There have been a number of articles in the media recently discussing the changes to the National Curriculum and teaching. Just this morning I was reading an article about a recent meeting between teachers and civil servants discussing the new National Curriculum and the removal of National Curriculum levels. I was pleased to see that the issue of differentiation was mentioned, although equally concerned that the some people mentioned in the article didn’t see the need for it. This message was mirrored in Elizabeth Truss’ speech – “Differentiation is just low expectations, the assumption that children won’t make the grade”.
So what do we mean by differentiation and why do I think it is incredibly important? The National Curriculum sets out which skills, topics, ideas etc a child should learn each year they are at school. It is quite fast paced and challenging at times for any child. We know that children with language and learning issues benefit from having the information presented at a slower pace, with more time for repetition and preferably visually. This is differentiation: Any way that you modify the topic or environment to help the child. A child with glue ear may benefit from sitting near the front of the class or a child with ASD may benefit from a visual timetable to help them focus. Equally a child with learning difficulties may benefit from using more pictures and simpler language to explain a topic. Differentiation doesn’t necessarily mean 1:1 sessions or removing the child from class.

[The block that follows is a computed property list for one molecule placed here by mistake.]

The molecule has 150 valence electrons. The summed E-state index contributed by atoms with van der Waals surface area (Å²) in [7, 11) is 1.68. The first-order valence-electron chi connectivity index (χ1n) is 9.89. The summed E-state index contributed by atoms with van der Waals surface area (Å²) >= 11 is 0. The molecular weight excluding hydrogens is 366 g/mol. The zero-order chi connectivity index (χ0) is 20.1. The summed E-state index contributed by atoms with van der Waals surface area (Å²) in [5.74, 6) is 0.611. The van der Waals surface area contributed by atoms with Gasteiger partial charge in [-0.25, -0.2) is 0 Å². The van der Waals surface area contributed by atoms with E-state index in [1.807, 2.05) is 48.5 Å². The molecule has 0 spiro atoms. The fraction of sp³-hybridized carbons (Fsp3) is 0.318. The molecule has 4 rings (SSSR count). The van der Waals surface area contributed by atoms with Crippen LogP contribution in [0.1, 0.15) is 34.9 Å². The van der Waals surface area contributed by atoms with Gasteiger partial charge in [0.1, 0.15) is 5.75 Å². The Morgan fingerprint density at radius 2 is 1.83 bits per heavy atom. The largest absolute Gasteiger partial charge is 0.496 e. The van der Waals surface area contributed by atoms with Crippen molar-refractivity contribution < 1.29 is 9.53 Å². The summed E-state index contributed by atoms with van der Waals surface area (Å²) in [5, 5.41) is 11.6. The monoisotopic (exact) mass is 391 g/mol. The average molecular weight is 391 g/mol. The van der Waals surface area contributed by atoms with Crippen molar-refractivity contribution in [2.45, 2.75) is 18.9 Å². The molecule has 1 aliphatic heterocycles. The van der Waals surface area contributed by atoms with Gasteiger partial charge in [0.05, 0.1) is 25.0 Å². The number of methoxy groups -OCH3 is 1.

The government keep talking about the gap between children starting in reception with some children being 18 months behind their peers. How do we expect these children to achieve the same levels as their peers just by putting them in the same classroom? These children will need some level of targeted support and differentiation. You can not expect a child functioning at a lower level to understand age appropriate topics if they don’t yet fully understand the vocabulary and concepts? Differentiation is also important for the children exceeding expectation; the gifted and talented. You need to modify the curriculum appropriately to stretch and challenge them as well.